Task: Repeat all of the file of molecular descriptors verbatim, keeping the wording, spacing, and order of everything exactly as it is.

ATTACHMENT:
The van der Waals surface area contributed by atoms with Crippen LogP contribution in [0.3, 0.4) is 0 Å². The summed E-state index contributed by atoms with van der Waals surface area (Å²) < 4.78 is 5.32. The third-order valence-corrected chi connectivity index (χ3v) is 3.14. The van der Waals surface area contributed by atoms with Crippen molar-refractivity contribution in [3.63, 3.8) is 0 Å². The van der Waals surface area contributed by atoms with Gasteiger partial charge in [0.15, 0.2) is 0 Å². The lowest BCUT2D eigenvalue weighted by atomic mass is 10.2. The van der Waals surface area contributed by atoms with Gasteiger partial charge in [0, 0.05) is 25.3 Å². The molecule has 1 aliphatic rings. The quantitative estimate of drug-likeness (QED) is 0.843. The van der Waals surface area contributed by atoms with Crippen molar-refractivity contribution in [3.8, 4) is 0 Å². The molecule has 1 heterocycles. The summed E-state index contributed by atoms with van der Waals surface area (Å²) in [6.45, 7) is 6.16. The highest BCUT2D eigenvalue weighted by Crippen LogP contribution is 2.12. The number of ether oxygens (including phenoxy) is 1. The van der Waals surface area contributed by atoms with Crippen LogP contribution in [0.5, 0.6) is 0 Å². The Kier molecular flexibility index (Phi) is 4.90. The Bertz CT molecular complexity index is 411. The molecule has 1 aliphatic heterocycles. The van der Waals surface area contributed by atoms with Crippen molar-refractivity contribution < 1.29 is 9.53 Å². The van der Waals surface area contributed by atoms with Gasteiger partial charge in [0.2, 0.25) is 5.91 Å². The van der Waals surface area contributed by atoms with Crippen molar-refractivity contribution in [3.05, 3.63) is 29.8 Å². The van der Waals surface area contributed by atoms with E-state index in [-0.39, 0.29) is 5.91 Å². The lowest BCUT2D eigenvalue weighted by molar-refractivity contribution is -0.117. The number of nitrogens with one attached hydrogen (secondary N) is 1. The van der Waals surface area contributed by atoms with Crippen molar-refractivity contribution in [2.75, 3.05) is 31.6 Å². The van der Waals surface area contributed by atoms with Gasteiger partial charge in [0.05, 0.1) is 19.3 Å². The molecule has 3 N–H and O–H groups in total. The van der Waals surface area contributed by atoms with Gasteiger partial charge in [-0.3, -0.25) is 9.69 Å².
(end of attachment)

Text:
The van der Waals surface area contributed by atoms with Crippen LogP contribution in [0.3, 0.4) is 0 Å². The summed E-state index contributed by atoms with van der Waals surface area (Å²) < 4.78 is 5.32. The third-order valence-corrected chi connectivity index (χ3v) is 3.14. The van der Waals surface area contributed by atoms with Crippen molar-refractivity contribution in [3.63, 3.8) is 0 Å². The van der Waals surface area contributed by atoms with Gasteiger partial charge in [0.15, 0.2) is 0 Å². The lowest BCUT2D eigenvalue weighted by atomic mass is 10.2. The van der Waals surface area contributed by atoms with Gasteiger partial charge in [0, 0.05) is 25.3 Å². The molecule has 1 aliphatic rings. The quantitative estimate of drug-likeness (QED) is 0.843. The van der Waals surface area contributed by atoms with Crippen molar-refractivity contribution in [3.8, 4) is 0 Å². The molecule has 1 heterocycles. The summed E-state index contributed by atoms with van der Waals surface area (Å²) in [6.45, 7) is 6.16. The highest BCUT2D eigenvalue weighted by Crippen LogP contribution is 2.12. The number of ether oxygens (including phenoxy) is 1. The van der Waals surface area contributed by atoms with Crippen LogP contribution in [0.5, 0.6) is 0 Å². The Kier molecular flexibility index (Phi) is 4.90. The Bertz CT molecular complexity index is 411. The molecule has 1 aliphatic heterocycles. The van der Waals surface area contributed by atoms with Crippen molar-refractivity contribution < 1.29 is 9.53 Å². The van der Waals surface area contributed by atoms with Gasteiger partial charge in [0.2, 0.25) is 5.91 Å². The van der Waals surface area contributed by atoms with Crippen molar-refractivity contribution in [3.05, 3.63) is 29.8 Å². The van der Waals surface area contributed by atoms with E-state index in [-0.39, 0.29) is 5.91 Å². The lowest BCUT2D eigenvalue weighted by molar-refractivity contribution is -0.117. The number of nitrogens with one attached hydrogen (secondary N) is 1. The van der Waals surface area contributed by atoms with Crippen molar-refractivity contribution in [2.75, 3.05) is 31.6 Å². The van der Waals surface area contributed by atoms with Gasteiger partial charge in [0.05, 0.1) is 19.3 Å². The molecule has 3 N–H and O–H groups in total. The van der Waals surface area contributed by atoms with Gasteiger partial charge in [-0.3, -0.25) is 9.69 Å².